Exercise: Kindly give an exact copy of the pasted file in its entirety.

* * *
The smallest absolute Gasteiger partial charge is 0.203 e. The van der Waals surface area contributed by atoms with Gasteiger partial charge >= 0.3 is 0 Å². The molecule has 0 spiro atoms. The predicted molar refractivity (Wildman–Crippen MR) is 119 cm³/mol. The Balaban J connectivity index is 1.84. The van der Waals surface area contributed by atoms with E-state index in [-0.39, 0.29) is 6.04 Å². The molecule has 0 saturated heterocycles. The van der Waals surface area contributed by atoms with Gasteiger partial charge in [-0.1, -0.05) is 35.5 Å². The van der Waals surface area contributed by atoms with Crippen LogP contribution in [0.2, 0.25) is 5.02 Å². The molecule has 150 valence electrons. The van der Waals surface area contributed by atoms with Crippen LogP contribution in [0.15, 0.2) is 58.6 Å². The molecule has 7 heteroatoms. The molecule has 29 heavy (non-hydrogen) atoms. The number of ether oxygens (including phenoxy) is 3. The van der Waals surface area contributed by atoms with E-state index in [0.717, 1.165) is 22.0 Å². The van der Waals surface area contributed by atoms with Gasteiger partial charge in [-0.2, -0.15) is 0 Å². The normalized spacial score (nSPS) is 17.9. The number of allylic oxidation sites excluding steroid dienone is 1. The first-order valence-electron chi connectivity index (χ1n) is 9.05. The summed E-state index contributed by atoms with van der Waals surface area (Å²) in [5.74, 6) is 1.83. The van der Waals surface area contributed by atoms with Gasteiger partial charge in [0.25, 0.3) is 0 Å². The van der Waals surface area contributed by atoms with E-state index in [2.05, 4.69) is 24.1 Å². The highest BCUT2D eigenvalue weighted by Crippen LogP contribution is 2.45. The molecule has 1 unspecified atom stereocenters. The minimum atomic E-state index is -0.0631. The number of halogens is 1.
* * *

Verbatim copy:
The smallest absolute Gasteiger partial charge is 0.203 e. The van der Waals surface area contributed by atoms with Gasteiger partial charge >= 0.3 is 0 Å². The molecule has 0 spiro atoms. The predicted molar refractivity (Wildman–Crippen MR) is 119 cm³/mol. The Balaban J connectivity index is 1.84. The van der Waals surface area contributed by atoms with E-state index in [-0.39, 0.29) is 6.04 Å². The molecule has 0 saturated heterocycles. The van der Waals surface area contributed by atoms with Gasteiger partial charge in [-0.1, -0.05) is 35.5 Å². The van der Waals surface area contributed by atoms with Crippen LogP contribution in [0.2, 0.25) is 5.02 Å². The molecule has 150 valence electrons. The van der Waals surface area contributed by atoms with Crippen LogP contribution in [0.15, 0.2) is 58.6 Å². The molecule has 7 heteroatoms. The molecule has 29 heavy (non-hydrogen) atoms. The number of ether oxygens (including phenoxy) is 3. The van der Waals surface area contributed by atoms with E-state index in [0.717, 1.165) is 22.0 Å². The van der Waals surface area contributed by atoms with Gasteiger partial charge in [-0.2, -0.15) is 0 Å². The normalized spacial score (nSPS) is 17.9. The number of allylic oxidation sites excluding steroid dienone is 1. The first-order valence-electron chi connectivity index (χ1n) is 9.05. The summed E-state index contributed by atoms with van der Waals surface area (Å²) in [5.74, 6) is 1.83. The van der Waals surface area contributed by atoms with Gasteiger partial charge in [0.25, 0.3) is 0 Å². The van der Waals surface area contributed by atoms with E-state index in [2.05, 4.69) is 24.1 Å². The highest BCUT2D eigenvalue weighted by Crippen LogP contribution is 2.45. The molecule has 1 unspecified atom stereocenters. The minimum atomic E-state index is -0.0631. The number of halogens is 1.